Thus far the Cafe has only been accessible to a select group of invite-only Beta users affectionately called the "First Byters". It is expected to open to the public in March.

About All Romance eBooks, LLC

All Romance eBooks, LLC was founded in 2006, is privately held in partnership, and headquartered in Palm Harbor, Florida. The company owns, which specializes in the sale of romance e-books,, which sells both fiction and non-fiction e-Books, and, a unique on-line community for passionate bibliophiles.

Thursday, February 17, 2011

Viewpoint - writing tip

Question: Years ago you sent me a handout on viewpoint, with examples of the different ones, that you used in your writing classes. I lost mine and now I think I remember what it said, but I'm not sure anymore. Do you still have it?

Answer: Sure. Here 'tis.

A View on Viewpoint

The best way to choose viewpoint is to ask yourself whose story or scene it is. Once you know who the story is about, it’s safe to assume that most of the story will be told from that character’s viewpoint, either in first person with an “I” narrator, or third person with a “She or he” narrator.

There are several kinds of viewpoint, some very literary indeed. but most fall into the two classes mentioned above.

"First Person" is written with an "I" narrator, as if the story happened to you. "Third Person" limited, is written in third person, but limited to a single point of view. This is the pov chosen for most short stories. Also most Gothics (girl in danger ) stories are written in first person limited, while genre romances are written in either first or third person, but limited to a single character's viewpoint. In either case “limited” means limited only to the main character’s viewpoint. The reader cannot know anything the character doesn’t see, think, or feel.

One way to get emotion across for a character, when we're in another character's pov, is to use body language to express the character’s inner feelings. Describing the body language will get the character’s emotions across to the reader, whether the observing character understands them or not. Remember the classic romance ploy where the heroine thinks the hero is mad because his teeth are clenched and the inevitable muscle in his jaw is jerking, but the reader knows it’s only because he’s in the throes of desire. We all read body language all the time. It does no good for someone to tell us, "I'm not upset at all," if their face is red, and their arms are crossed firmly on their chest, while one foot kicks like a piston.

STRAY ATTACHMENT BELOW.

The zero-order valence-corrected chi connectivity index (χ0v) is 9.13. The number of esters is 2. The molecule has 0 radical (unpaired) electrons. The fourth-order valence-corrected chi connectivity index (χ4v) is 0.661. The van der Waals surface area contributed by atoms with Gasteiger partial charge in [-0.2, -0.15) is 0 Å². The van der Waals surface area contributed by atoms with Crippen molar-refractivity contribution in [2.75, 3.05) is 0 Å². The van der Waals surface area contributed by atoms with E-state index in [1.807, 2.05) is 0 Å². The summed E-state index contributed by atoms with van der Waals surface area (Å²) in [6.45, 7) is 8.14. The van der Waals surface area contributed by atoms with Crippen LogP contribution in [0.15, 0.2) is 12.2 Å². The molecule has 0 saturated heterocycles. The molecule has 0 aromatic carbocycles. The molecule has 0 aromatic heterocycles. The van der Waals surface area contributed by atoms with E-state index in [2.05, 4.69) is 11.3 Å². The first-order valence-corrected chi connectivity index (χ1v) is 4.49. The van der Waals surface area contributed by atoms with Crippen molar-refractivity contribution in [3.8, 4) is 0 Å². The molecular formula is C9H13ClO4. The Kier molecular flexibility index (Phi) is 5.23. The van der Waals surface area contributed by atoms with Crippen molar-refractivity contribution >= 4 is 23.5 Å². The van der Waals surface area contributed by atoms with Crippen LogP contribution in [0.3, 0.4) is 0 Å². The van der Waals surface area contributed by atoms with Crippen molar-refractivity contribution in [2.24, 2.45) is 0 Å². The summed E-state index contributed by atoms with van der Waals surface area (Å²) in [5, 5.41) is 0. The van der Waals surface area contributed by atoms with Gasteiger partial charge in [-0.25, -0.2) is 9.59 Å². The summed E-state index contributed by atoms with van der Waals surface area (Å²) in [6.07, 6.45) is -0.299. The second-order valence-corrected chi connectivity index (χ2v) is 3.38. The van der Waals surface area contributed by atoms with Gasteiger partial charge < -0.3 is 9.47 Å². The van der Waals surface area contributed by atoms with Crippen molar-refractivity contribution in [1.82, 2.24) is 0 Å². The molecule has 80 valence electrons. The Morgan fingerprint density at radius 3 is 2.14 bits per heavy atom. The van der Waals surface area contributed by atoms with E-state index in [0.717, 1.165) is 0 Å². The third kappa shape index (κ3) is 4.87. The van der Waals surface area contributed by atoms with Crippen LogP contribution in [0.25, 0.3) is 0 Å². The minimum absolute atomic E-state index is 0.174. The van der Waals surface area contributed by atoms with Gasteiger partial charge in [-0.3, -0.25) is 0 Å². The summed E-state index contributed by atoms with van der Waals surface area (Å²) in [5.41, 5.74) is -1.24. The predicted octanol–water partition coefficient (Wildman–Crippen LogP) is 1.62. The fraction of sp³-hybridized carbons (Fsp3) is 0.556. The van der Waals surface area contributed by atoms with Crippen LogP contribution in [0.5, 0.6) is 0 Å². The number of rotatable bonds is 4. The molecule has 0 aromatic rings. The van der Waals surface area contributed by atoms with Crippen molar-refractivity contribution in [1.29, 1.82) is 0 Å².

"Limited Omniscient," is written in third person, and limited to a single viewpoint in any one scene, but is considered omniscient, because it can shift from one character's viewpoint to another's at scene or chapter changes. This is used in most mainstream novels by everyone from Margaret Mitchell to Stephen King to Larry McMurtry. True "Omniscient" viewpoint is the godlike view of a story told by a narrator who knows all, including all the characters innermost thoughts. This is the familiar viewpoint of fable and fairy tale.

Finally, there is the "Camera-eye" or what is sometimes called the "Exterior Dramatic" viewpoint, in which no single character's thoughts are revealed and every part of the story is told only with described action. This is the most difficult viewpoint in which to write, but it forces the writer to produce images. It's a good learning viewpoint for writers who want to experiment, but it can produce cold, flat, and "unfeeling" stories.